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Netflix is adding age ratings to more content on its U.K. service after partnering with the British Board of Film Classification. The goal of the new collaboration “is to work towards 100% coverage of BBFC age ratings across the platform,” the ratings board said.

Online services in the U.K. are not required to submit content to the board for evaluation, but Netflix already does so in many instances. About 60% of the SVOD platform’s content in the U.K. is BBFC-classified. “Lost in Space,” for example, is rated 12 (the minimum suitable age), “Stranger Things” 15, and “Sex Education” 18. Acquired films generally already have had a rating applied.

The aim now is to have ratings on all Netflix’s content in the U.K., in part under an arrangement whereby Netflix will tag the content itself in line with the BBFC’s guidelines, which were recently overhauled, notably for graphic sexual content. The BBFC will monitor the classifications to make sure they are being properly applied.

“Our work with the BBFC allows us to ensure our members always press ‘Play’ on content that is right for them and their families,” said Mike Hastings, director of editorial creative at Netflix.

The BBFC ratings appear on the “details” tab on a Netflix show and in an overlay once the title begins to play. A BBFC spokesman said there is the possibility of the ratings symbols assuming a more prominent position on Netflix content over time.

Citing parental concerns, the BBFC has issued new voluntary guidelines for streaming services. The guidelines, which also apply to online games, call for widespread and comprehensive use of the BBFC age rating symbols and the PEGI symbols for games.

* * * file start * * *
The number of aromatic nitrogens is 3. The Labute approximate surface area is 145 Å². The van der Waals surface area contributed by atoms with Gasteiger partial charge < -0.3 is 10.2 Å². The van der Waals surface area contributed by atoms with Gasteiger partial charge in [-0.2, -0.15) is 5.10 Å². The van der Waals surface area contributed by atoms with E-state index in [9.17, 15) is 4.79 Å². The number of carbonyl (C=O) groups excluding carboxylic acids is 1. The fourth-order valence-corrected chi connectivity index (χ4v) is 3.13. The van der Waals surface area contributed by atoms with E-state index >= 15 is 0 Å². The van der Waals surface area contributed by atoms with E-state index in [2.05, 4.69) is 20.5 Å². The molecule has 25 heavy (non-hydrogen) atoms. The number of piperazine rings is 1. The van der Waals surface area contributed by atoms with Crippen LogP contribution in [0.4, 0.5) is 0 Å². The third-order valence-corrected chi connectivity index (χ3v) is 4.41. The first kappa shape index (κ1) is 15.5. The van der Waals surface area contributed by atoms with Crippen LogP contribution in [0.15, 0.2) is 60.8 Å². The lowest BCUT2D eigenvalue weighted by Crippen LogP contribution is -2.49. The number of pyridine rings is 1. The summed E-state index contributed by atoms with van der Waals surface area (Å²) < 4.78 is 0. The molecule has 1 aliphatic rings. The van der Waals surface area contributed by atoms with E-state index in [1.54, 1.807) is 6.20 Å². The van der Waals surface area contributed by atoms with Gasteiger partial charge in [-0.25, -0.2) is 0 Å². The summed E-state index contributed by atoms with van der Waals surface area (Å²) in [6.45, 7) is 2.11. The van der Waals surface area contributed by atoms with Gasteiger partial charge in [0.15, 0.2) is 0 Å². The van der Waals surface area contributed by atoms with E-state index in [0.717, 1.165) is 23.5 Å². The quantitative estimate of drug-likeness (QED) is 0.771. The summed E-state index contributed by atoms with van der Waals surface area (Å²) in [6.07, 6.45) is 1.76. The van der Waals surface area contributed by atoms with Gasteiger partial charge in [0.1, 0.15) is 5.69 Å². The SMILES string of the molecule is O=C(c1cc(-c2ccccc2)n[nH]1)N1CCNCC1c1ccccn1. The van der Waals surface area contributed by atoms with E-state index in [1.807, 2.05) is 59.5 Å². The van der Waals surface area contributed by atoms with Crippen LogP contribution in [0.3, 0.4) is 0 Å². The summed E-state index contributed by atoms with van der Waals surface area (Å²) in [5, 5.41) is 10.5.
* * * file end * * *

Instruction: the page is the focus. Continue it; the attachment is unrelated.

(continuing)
The classification body conducted new research with the Video Standards Council Rating Board that found almost 80% of parents are concerned about children seeing inappropriate content on streaming and online games platforms.

“Our research clearly shows a desire from the public to see the same trusted ratings they expect at the cinema, on DVD and on Blu-ray when they choose to watch material online,” said BBFC boss David Austin. “We want to work with the industry to ensure that families are able to make the right decisions for them when watching content online.”

The British government’s minister for digital affairs, Margot James, praised the Netflix-BBFC collaboration but said that “more needs to be done” across the media sector. “It is important that more of the industry takes this opportunity for voluntary action, and I encourage all video-on-demand and games platforms to adopt the new best-practice standards set out by the BBFC and Video Standards Council,” she said.